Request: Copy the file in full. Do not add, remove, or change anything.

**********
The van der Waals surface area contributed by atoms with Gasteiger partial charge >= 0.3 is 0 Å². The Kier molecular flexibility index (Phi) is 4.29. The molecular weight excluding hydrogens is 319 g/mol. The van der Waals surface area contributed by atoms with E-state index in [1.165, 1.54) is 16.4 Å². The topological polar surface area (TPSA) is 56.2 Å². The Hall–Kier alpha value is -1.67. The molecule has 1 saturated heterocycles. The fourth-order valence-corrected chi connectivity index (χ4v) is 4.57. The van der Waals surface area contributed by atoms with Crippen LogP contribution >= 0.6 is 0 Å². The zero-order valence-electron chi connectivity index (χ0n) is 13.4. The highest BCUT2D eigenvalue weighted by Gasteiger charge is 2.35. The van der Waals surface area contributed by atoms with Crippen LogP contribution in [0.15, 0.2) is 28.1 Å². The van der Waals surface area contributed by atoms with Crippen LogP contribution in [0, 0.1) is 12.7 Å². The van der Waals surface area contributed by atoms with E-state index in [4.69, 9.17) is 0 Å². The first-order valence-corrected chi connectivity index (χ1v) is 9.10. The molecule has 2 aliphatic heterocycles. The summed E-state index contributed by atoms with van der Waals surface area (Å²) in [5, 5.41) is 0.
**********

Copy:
The van der Waals surface area contributed by atoms with Gasteiger partial charge >= 0.3 is 0 Å². The Kier molecular flexibility index (Phi) is 4.29. The molecular weight excluding hydrogens is 319 g/mol. The van der Waals surface area contributed by atoms with E-state index in [1.165, 1.54) is 16.4 Å². The topological polar surface area (TPSA) is 56.2 Å². The Hall–Kier alpha value is -1.67. The molecule has 1 saturated heterocycles. The fourth-order valence-corrected chi connectivity index (χ4v) is 4.57. The van der Waals surface area contributed by atoms with Crippen LogP contribution >= 0.6 is 0 Å². The zero-order valence-electron chi connectivity index (χ0n) is 13.4. The highest BCUT2D eigenvalue weighted by Gasteiger charge is 2.35. The van der Waals surface area contributed by atoms with Crippen LogP contribution in [0.15, 0.2) is 28.1 Å². The van der Waals surface area contributed by atoms with Crippen LogP contribution in [0, 0.1) is 12.7 Å². The van der Waals surface area contributed by atoms with E-state index in [4.69, 9.17) is 0 Å². The first-order valence-corrected chi connectivity index (χ1v) is 9.10. The molecule has 2 aliphatic heterocycles. The summed E-state index contributed by atoms with van der Waals surface area (Å²) in [5, 5.41) is 0.